The University of Edinburgh students association has become the first in the UK to become “officially feminist”, after a motion to adopt the position was almost unanimously passed.
The motion to “pronounce that EUSA is a pro-feminist organisation” was put forward by EUSA Vice-President of Services Kirsty Haigh, and passed following a debate at Thursday night’s student council meeting.
Kirsty, 20, who completed her second year studying International Relations before taking a year out to concentrate on her position in the student council, said the vote formalised already existing policies amongst the association.
“EUSA already has a lot of policies to do with women’s issues and liberation and when explaining this previously I wanted to say that we were a pro-feminist organisation,” she said. “Making it official seemed like the next logical step. Our students have consistently voted for candidates and policies that support feminism, and this motion was equally well-supported, with only three or four votes against and one abstention.”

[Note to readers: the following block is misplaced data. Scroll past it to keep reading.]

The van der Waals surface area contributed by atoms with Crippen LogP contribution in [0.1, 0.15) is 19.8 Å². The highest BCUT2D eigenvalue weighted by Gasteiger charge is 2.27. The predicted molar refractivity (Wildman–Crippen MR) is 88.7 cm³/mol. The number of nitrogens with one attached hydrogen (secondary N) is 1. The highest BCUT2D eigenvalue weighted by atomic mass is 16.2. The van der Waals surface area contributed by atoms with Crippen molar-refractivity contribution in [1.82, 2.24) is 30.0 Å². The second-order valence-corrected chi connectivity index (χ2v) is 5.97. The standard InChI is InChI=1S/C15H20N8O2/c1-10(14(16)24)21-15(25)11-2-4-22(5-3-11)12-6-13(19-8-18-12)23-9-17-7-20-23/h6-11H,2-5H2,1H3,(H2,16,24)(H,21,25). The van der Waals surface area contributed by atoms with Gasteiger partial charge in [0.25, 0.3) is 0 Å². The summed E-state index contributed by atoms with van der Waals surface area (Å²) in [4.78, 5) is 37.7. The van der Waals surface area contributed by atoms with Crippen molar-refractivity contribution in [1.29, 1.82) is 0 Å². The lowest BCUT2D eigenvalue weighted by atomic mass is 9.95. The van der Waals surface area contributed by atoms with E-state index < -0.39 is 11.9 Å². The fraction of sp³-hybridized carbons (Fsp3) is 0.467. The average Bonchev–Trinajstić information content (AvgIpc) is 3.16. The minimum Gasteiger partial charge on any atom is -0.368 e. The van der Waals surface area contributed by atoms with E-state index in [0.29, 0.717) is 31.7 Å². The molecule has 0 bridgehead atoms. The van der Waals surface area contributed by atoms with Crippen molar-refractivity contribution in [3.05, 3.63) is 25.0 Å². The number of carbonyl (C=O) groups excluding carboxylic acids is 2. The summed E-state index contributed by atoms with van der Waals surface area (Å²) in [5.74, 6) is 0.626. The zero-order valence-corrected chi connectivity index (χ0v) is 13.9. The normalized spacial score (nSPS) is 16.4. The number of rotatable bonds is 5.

Ms Haigh says she hopes the new official stance will allow EUSA to promote a greater understanding of feminism throughout the student body.
“As I said in my speech, feminism doesn’t just benefit women. The idea that a society where half the population faces oppression is more productive, useful or happy than a population where everyone is fully empowered baffles me. Challenging the negative connotations surrounding feminism and opening up the discussion and discourse amongst our students is vital for achieving the liberation which will benefit the whole of society.” A spokeswoman for the Edinburgh University Feminist Society said they welcomed the motion.
President Cat Moody said: “Sexism is pervasive in society, and the university is not excluded from that. An NUS report, called Hidden Marks, found that one in seven female students had experienced a serious physical or sexual assault during their time as a student. This is unacceptable. EUSA needs to set a precedent so that marginalised groups can be put first in its policy, as was seen in the banning of Blurred Lines on campus.”
University Rector Peter McColl said he hoped the move would help female students feel more supported on campus.
He said: “The question is what it will mean going forward. If this means that female students in the university feel safer and more supported then that can only be a good thing. I agree that feminism is important for everyone in society – inequality harms men too and it’s important that we look at the way gender roles allow this inequality to continue.
“While I feel that the feminist movement should be led by women, I would certainly describe myself as an ally.”